29th Dec '15 8:14:09 AM Anddrix
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* ''ComicBook/MarvelAdventures Comicbook/SpiderMan'' # 39 has a foreign exchange student named Kristoff show up at Peter's school, and make a speech about how, unlike many of his countrymen, he doesn't hate America. Peter shows him around, and they talk until it's revealed that Kristoff is from Latveria, home of SelfDemonstrating/DoctorDoom. Peter freaks out a bit but accepts him for it. Then the Comicbook/FantasticFour show up, attacking Kristoff seemingly just because of his Latverian origin, calling him a "potential threat to national security", and taking him away. So, it turns out that he's just a normal, nice kid and the Aesop is that ethnic prejudice is wrong, right? ... well, no, because it turns out that he was ActuallyADoombot, and Spidey and the FF have to beat him up. So, the Aesop is that you should never trust people from enemy countries, even when they seem to be perfectly nice, and that it's totally logical to seize and search people who ''might'' be a problem.

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* ''ComicBook/MarvelAdventures Comicbook/SpiderMan'' # 39 has a foreign exchange student named Kristoff show up at Peter's school, and make a speech about how, unlike many of his countrymen, he doesn't hate America. Peter shows him around, and they talk until it's revealed that Kristoff is from Latveria, home of SelfDemonstrating/DoctorDoom.Doctor Doom. Peter freaks out a bit but accepts him for it. Then the Comicbook/FantasticFour show up, attacking Kristoff seemingly just because of his Latverian origin, calling him a "potential threat to national security", and taking him away. So, it turns out that he's just a normal, nice kid and the Aesop is that ethnic prejudice is wrong, right? ... well, no, because it turns out that he was ActuallyADoombot, and Spidey and the FF have to beat him up. So, the Aesop is that you should never trust people from enemy countries, even when they seem to be perfectly nice, and that it's totally logical to seize and search people who ''might'' be a problem.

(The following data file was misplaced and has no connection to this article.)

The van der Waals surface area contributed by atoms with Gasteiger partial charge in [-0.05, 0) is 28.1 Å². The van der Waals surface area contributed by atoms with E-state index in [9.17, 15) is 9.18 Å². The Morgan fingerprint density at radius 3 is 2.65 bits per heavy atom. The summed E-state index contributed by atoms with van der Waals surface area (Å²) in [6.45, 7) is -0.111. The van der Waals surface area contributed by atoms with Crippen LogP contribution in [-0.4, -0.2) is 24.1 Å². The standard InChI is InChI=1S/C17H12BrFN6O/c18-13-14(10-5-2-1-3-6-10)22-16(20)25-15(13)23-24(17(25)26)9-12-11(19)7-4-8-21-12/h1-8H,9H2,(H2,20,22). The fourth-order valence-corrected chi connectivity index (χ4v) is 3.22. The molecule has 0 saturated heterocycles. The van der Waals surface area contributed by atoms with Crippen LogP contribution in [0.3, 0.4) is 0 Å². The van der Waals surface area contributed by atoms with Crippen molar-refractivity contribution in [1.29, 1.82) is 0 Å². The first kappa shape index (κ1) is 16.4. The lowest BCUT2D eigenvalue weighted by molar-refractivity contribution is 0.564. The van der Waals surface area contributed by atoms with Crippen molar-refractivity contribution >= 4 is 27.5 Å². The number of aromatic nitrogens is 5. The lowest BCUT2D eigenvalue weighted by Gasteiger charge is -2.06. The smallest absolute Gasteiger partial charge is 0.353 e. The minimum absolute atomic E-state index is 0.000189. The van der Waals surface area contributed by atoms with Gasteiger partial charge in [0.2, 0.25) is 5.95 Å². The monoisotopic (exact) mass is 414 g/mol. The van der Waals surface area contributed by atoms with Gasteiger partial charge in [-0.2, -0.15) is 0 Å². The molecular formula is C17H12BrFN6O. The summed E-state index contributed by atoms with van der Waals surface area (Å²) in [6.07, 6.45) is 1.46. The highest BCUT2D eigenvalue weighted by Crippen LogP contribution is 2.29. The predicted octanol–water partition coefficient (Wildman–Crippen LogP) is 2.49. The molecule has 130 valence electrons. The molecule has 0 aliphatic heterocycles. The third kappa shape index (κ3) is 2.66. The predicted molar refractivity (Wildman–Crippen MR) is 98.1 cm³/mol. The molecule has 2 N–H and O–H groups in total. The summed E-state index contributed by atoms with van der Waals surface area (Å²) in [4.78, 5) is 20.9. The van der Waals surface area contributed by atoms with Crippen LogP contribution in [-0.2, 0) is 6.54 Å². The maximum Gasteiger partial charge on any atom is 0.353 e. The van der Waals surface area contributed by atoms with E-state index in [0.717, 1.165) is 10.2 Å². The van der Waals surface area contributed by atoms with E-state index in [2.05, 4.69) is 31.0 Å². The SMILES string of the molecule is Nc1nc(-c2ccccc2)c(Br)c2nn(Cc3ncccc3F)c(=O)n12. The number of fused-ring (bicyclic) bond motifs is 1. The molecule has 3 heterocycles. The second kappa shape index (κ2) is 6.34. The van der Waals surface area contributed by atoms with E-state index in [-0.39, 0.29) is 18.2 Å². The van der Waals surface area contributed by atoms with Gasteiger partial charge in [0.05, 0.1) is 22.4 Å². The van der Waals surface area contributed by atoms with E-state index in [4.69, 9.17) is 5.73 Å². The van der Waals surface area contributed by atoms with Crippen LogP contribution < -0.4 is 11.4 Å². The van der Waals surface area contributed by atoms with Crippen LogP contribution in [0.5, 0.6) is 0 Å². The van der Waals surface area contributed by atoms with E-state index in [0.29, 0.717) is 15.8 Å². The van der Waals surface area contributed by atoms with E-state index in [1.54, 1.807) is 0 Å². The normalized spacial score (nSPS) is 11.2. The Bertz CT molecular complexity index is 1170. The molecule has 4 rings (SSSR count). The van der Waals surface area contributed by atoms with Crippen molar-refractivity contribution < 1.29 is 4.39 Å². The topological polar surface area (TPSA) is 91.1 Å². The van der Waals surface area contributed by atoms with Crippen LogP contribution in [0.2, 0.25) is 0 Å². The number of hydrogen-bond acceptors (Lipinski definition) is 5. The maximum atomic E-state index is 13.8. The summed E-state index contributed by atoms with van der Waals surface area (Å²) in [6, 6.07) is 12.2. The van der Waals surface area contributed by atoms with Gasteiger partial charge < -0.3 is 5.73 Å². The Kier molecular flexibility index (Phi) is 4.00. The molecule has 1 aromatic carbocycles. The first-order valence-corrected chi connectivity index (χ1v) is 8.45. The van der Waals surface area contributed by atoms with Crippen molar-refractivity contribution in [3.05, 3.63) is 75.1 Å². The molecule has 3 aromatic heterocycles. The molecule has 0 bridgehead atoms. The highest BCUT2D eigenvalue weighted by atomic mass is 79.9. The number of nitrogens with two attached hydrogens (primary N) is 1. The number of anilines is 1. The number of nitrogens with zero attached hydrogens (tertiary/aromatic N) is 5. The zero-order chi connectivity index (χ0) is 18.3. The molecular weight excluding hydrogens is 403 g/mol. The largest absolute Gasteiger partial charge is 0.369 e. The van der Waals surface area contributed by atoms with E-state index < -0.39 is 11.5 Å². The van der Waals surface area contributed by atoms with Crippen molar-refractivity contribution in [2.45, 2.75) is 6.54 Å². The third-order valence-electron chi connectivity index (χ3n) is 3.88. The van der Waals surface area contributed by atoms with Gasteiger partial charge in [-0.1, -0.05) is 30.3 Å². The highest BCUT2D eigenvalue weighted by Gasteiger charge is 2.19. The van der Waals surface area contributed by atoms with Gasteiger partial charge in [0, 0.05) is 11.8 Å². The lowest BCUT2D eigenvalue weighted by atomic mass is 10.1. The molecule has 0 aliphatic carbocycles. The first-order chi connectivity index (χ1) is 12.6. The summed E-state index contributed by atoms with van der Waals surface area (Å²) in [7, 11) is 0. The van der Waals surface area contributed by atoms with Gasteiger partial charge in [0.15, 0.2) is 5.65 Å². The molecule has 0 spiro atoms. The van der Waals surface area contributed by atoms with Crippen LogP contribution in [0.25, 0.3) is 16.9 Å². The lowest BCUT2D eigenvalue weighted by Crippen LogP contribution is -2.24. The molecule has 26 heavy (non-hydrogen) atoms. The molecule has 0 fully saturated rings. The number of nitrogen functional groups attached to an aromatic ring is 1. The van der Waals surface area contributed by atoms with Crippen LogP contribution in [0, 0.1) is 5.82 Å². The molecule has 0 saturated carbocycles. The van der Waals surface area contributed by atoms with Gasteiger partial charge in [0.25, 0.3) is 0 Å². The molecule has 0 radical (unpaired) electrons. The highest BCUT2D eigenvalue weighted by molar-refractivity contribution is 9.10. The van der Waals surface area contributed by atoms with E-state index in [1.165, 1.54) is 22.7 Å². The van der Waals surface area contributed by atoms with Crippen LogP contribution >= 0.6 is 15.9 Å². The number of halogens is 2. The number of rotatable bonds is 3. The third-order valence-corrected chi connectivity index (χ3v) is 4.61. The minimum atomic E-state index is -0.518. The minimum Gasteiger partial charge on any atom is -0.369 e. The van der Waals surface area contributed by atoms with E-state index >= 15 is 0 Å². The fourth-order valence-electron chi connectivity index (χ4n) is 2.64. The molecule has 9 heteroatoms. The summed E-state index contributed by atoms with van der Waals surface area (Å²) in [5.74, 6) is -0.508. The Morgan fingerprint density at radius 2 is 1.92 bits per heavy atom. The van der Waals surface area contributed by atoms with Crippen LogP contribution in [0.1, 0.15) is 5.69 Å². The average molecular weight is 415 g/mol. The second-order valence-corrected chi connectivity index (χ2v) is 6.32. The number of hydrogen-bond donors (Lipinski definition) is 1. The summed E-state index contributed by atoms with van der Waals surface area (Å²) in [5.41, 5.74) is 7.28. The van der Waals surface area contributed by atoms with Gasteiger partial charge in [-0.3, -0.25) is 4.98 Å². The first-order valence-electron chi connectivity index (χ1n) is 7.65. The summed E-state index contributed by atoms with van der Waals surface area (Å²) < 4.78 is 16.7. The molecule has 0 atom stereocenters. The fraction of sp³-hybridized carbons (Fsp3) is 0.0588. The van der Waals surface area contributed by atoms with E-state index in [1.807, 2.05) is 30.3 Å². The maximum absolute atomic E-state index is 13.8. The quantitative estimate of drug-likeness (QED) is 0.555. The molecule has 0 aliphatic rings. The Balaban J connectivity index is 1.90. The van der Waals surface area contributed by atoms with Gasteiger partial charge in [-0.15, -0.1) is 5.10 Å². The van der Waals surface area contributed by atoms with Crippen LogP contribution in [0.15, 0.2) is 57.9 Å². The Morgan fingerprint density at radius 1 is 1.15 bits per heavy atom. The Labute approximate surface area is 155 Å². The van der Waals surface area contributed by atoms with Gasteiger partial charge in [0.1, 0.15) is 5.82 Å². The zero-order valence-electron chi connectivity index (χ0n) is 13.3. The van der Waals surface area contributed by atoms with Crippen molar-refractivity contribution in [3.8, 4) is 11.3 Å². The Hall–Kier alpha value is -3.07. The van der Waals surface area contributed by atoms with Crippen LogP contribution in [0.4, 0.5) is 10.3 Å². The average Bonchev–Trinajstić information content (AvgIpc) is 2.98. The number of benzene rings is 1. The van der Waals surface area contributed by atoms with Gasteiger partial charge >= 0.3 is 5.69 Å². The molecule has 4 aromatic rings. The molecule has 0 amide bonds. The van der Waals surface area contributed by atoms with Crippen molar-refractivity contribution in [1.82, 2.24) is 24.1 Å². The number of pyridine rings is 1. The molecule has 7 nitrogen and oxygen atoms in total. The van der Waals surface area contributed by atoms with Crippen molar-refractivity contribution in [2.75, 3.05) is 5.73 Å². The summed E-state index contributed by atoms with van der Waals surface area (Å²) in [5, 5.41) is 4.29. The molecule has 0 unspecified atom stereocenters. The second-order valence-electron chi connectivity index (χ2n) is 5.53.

31st Oct '15 4:14:32 PM nombretomado
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** Also, there's a comment about Supergirl's actions as a superhero was an abuse of power, acting outside the law, only to disregard this and comment about how inefficient police work is and how much more effective she was as a superpowered vigilante and how she should go back to being a vigilante. Then it breaks ''that'' aesop because standard police work (like forensics) did more to uncover what happened to TheAtom than vigilantism.

to:

** Also, there's a comment about Supergirl's actions as a superhero was an abuse of power, acting outside the law, only to disregard this and comment about how inefficient police work is and how much more effective she was as a superpowered vigilante and how she should go back to being a vigilante. Then it breaks ''that'' aesop because standard police work (like forensics) did more to uncover what happened to TheAtom ComicBook/TheAtom than vigilantism.
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http://tvtropes.org/pmwiki/article_history.php?article=BrokenAesop.ComicBooks